The Rhetoric Is Flying

20 Mar 2003

Paul R. Potts

The missiles are flying. This is, of course, anti-climactic; no one has seriously doubted that our administration was going to get its war on. Frustrated by our inability to exact concrete revenge on the person of Osama bin Laden, we’ve apparently completed an amazing act of psychological transference that would make Freud blush: who was it that was national enemy number one again? Saddam bin Laden? Osama Hussein?

And what is our motive again, exactly? In Bush’s statements, in Rumsfeld’s statements, in Fleischer’s conferences, I keep hearing differing statements of just what we are doing: are we there to enact “regime change?” Are we there to “disarm Iraq?” Are we there for “the liberation of the Iraqui people?” Or are we there to “bring democracy to the Middle East?” Perhaps I’m just dense, but it seems to me that these objectives, if not just muddled, may actually be contradictory.

Our cowardly elected representatives have now felt which way the hot air is blowing and are dropping any pretense of dissatsifaction with the administration’s actions. We’re told that “now is not the time to protest,” that “we need to come together and support our troops.” In case it is not blindingly obvious, let me state it clearly:

Those opposing the war on moral, religious, political, humanitarian, or other grounds all have the greatest sympathy and concern for those in harm’s way.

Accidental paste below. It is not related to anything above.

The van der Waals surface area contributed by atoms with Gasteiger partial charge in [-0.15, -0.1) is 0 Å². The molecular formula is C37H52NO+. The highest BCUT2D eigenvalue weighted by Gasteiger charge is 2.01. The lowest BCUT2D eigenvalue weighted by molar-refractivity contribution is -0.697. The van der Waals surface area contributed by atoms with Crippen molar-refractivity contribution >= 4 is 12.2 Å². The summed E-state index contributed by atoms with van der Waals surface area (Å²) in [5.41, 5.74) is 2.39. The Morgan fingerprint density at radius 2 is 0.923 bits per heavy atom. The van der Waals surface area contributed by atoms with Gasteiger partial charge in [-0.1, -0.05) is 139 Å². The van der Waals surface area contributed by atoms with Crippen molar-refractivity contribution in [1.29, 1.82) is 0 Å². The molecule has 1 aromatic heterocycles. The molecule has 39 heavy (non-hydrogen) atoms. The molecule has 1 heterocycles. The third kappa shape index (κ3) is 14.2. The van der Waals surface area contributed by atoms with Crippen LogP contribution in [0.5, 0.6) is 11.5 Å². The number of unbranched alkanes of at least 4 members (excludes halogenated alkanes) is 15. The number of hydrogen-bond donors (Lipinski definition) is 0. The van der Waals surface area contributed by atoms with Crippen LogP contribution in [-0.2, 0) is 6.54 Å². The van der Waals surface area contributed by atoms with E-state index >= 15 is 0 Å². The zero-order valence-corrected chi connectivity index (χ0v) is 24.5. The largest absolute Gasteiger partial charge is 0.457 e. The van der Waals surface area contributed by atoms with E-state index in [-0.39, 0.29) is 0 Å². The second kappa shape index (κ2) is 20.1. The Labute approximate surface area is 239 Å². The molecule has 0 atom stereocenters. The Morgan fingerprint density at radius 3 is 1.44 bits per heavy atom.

Now, here is the part that those who mistake metahpor for reality will probably great have difficulty understanding:

We believe that the people of Iraq are people just as we are: we do not place the value American lives above the lives of Iraquis. (I guess this is what really exercises the hawks and gets those opposed to war blamed for treason, providing aid and comfort to the enemy, and all kinds of other atrocities).

As my wife likes to point out, God is never on the side of the bully. God always sides with the meek, the inconsequential, the victim, collaterally damaged. He never takes the sides of those commiting atrocities because they were “just following orders.” To say otherwise is to wilfully misunderstand the fundamental messages of Biblical history.

Insisting that “supporting U.S. troops” means turning our back on the fate of the rest of the human beings caught up in this madness is a rhetorical act of dehumanization that no principled person could support. It seems to obvious to need stating, but let me state it anyway:

The way to reduce the danger to the lives of both American troops and soldiers of other nationalities, as well as Iraquis and other persons of other nationalities within Iraq, is to lay down weapons and end hostilities as quickly as possible.

As I write this, I can hear the loudest protest march yet outside my office window. This gives me hope. I will be joining them later today. This is not the time for those who oppose this war to drop their principles, bend over, and accept the inevitable. If this war was a misguided, opportunistic, divisive, and immoral act before the hostilities got fully underway, and I believe it was, how could it not be now?

As the weapons go on-line, and the rhetoric ramps up, keep your vision clear, remember to carefully separate metaphor from the reality, and get out there and be heard, both now and at election time.

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